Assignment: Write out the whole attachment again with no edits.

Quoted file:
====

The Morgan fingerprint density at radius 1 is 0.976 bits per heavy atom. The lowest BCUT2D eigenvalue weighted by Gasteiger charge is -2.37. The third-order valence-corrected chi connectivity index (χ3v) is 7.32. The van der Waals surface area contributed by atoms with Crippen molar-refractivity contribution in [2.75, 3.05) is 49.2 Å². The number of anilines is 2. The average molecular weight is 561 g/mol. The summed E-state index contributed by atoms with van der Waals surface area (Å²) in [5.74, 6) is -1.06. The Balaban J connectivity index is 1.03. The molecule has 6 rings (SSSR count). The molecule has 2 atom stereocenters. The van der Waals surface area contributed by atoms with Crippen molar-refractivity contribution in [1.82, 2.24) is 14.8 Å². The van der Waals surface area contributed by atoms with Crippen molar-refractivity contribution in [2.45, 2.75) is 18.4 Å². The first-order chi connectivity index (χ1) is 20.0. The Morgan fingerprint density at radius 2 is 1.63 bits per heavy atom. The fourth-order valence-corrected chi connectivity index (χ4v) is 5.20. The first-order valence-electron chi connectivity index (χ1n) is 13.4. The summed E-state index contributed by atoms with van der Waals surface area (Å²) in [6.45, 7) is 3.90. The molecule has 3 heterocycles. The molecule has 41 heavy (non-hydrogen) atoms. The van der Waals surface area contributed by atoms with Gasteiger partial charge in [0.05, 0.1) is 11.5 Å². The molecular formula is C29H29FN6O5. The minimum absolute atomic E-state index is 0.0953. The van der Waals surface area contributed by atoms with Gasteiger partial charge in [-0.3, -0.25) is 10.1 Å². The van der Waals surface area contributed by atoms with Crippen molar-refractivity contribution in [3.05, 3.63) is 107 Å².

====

The Morgan fingerprint density at radius 1 is 0.976 bits per heavy atom. The lowest BCUT2D eigenvalue weighted by Gasteiger charge is -2.37. The third-order valence-corrected chi connectivity index (χ3v) is 7.32. The van der Waals surface area contributed by atoms with Crippen molar-refractivity contribution in [2.75, 3.05) is 49.2 Å². The number of anilines is 2. The average molecular weight is 561 g/mol. The summed E-state index contributed by atoms with van der Waals surface area (Å²) in [5.74, 6) is -1.06. The Balaban J connectivity index is 1.03. The molecule has 6 rings (SSSR count). The molecule has 2 atom stereocenters. The van der Waals surface area contributed by atoms with Crippen molar-refractivity contribution in [1.82, 2.24) is 14.8 Å². The van der Waals surface area contributed by atoms with Crippen molar-refractivity contribution in [2.45, 2.75) is 18.4 Å². The first-order chi connectivity index (χ1) is 20.0. The Morgan fingerprint density at radius 2 is 1.63 bits per heavy atom. The fourth-order valence-corrected chi connectivity index (χ4v) is 5.20. The first-order valence-electron chi connectivity index (χ1n) is 13.4. The summed E-state index contributed by atoms with van der Waals surface area (Å²) in [6.45, 7) is 3.90. The molecule has 3 heterocycles. The molecule has 41 heavy (non-hydrogen) atoms. The van der Waals surface area contributed by atoms with Gasteiger partial charge in [0.05, 0.1) is 11.5 Å². The molecular formula is C29H29FN6O5. The minimum absolute atomic E-state index is 0.0953. The van der Waals surface area contributed by atoms with Gasteiger partial charge in [-0.3, -0.25) is 10.1 Å². The van der Waals surface area contributed by atoms with Crippen molar-refractivity contribution in [3.05, 3.63) is 107 Å².